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 ASHLEY WELLER
 Playing it by the book

RULE 26-1 Relief For Ball In Water Hazard states

In the last issue we covered the basics of water hazards and when we can consider a ball to be lost in one, enabling us to take relief as prescribed by Rule 26. This time we will look at relief options and some scenarios involving taking relief

“If a ball is found in a water hazard or if it known or virtually certain that a ball that has not been found is in the water hazard (whether the ball lies in the water or not), the player may, under penalty of one stroke;

(a) Proceed under the stroke and distance provision of Rule 27-1 by playing a ball as nearly as possible at the spot from which the original ball was last played (Rule 20-5); or

(b) Drop a ball behind the water hazard, keeping the point at which the original ball last crossed the margin of the water hazard directly between the hole and the spot on which the ball is dropped, with no limit as to how far behind the water hazard the ball may be dropped; or

(c) As additional options available only if the ball last crossed the margin of a lateral water hazard, drop a ball outside the water hazard within two club-lengths of and not nearer the hole than (i) the point where the original ball last crossed the margin of the water hazard or (ii) a point on the opposite margin of the water hazard equidistant from the hole.”

Take your time to read through these options, especially both options in (c) pertaining to lateral (red) hazards. It’s very sound advice to quickly run through your options in your head if you land in a water hazard, as it’s not always the most obvious drop that’s the most advantageous!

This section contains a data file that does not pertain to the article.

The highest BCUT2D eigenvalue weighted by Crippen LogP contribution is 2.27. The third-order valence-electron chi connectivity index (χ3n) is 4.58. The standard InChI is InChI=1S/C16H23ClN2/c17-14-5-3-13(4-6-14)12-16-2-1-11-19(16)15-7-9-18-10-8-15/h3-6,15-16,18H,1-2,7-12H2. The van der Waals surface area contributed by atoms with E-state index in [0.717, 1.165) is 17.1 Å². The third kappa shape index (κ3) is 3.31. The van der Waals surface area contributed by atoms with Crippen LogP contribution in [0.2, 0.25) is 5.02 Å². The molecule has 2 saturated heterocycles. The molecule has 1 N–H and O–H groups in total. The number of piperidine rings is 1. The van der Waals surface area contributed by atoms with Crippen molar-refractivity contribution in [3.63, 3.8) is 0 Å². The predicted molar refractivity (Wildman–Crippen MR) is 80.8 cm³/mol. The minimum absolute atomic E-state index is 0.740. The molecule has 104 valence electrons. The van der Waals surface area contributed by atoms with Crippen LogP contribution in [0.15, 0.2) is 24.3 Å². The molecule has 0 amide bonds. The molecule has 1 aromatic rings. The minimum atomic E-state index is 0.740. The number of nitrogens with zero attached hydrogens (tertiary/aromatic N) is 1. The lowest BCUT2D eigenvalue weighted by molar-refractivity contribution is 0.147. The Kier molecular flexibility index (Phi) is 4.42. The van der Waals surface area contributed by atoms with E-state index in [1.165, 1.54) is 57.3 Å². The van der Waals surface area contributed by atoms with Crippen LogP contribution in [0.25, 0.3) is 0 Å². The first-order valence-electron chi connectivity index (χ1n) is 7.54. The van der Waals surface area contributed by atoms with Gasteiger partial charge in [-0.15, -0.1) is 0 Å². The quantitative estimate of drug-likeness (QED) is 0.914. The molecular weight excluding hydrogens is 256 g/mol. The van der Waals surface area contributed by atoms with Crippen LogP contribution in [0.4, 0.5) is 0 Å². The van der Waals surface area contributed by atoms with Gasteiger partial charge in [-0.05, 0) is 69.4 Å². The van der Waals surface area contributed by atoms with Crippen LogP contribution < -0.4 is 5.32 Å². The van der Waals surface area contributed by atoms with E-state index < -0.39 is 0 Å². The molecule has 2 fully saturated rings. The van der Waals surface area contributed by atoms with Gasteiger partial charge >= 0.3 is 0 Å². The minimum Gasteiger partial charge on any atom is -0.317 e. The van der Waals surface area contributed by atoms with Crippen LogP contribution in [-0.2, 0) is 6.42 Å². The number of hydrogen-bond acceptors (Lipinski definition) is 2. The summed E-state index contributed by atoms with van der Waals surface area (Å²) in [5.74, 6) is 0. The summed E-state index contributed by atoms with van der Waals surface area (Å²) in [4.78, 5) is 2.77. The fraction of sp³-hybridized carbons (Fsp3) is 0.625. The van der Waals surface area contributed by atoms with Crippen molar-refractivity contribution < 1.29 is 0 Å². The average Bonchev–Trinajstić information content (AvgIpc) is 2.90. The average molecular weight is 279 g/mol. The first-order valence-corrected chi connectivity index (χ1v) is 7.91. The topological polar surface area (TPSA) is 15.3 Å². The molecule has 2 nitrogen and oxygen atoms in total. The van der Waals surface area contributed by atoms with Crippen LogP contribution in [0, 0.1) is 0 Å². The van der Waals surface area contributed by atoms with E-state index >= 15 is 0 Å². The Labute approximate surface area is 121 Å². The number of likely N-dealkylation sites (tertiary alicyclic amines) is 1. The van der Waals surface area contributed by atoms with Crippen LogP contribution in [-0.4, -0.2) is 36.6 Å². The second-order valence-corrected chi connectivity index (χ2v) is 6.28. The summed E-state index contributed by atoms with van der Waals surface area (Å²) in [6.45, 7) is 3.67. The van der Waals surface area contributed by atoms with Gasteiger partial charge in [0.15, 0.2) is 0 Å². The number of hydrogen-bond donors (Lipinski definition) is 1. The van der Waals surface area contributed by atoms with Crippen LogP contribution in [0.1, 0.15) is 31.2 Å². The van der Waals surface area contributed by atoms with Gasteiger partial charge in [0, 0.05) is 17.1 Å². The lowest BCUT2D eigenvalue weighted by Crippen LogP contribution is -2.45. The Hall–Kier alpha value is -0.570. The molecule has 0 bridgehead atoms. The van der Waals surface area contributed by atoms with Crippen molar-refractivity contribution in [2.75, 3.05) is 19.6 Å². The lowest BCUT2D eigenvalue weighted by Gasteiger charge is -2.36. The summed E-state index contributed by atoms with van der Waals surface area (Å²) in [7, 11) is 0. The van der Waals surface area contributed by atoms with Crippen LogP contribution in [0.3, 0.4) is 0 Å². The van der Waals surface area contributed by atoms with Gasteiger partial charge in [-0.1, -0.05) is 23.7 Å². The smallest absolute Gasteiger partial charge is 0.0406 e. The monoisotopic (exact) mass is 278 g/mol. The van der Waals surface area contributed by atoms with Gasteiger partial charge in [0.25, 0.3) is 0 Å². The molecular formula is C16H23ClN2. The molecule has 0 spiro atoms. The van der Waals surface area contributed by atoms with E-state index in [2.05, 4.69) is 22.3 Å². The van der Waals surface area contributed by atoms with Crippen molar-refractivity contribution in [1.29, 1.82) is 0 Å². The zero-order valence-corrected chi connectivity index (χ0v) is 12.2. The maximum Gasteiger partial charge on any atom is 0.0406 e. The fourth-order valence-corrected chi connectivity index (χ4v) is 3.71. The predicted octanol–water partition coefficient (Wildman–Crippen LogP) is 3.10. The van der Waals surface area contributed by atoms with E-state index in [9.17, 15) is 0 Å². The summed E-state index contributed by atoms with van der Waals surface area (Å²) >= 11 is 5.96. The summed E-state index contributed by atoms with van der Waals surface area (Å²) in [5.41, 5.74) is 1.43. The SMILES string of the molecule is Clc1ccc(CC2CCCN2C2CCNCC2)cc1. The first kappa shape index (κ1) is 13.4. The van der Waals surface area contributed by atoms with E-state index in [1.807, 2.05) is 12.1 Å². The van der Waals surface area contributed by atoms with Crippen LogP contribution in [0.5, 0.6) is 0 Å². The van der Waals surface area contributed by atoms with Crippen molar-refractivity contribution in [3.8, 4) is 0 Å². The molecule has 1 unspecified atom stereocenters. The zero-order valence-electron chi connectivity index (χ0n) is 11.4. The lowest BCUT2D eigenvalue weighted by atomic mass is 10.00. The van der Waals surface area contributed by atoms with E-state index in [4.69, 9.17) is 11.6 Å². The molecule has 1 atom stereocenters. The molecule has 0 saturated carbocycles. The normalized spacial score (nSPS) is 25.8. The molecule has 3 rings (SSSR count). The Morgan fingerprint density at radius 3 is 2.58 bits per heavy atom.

Where Did The Ball Last Cross The Margin Of The Water Hazard?

Rule 26-1 (b) & (c) both refer to the point where the ball last crossed the margin of the hazard. However, unless someone is on hand to witness it, you are usually watching your ball sail into the hazard from some distance away, so what happens if you make an error when estimating where the ball last crossed?

Let’s look at an example.

In stroke play Player A’s ball goes into a lateral water hazard and is not found. He uses his best judgement in determining the point where the ball last crosses the margin of the hazard and this point is agreed by Player B, his marker. Player A thus proceeds in taking relief from the hazard in accordance with Rule 26-1c and drops a ball within two club-lengths of and not nearer the hole than the agreed point. Player C, another fellow-competitor, then points out that he thinks the point is some 20 yards nearer the hole than the previously agreed spot, and a quick search reveals this to be the case as A’s ball is found in the hazard there. What is the correct procedure?

Decision 26-1/16 makes it clear that Player A has dropped his ball in a wrong place and must therefore correct his error (Rule 20-6) by dropping his ball correctly under any of the options available under Rule 26-1 with respect to the correct reference point and is now precluded from choosing to play the original ball from the hazard.

All well and good, but what happens if A had made a stroke at the ball dropped in the wrong place before C pointed out where he thought the ball was?

Decision 26-1/17 sensibly states that A must continue with the ball played from the wrong place, without penalty. Additionally, it states “Applying a penalty under Rule 26-1 for playing from a wrong place (see Rule 20-7) is not appropriate. Otherwise, a competitor would risk incurring a penalty every time he makes an honest judgement as to the point where his ball last crosses a water hazard margin and that judgement subsequently proves incorrect.”

So, proceed honestly and you can’t go wrong!

Reproduced with kind permission of Golf International Magazine

 

 
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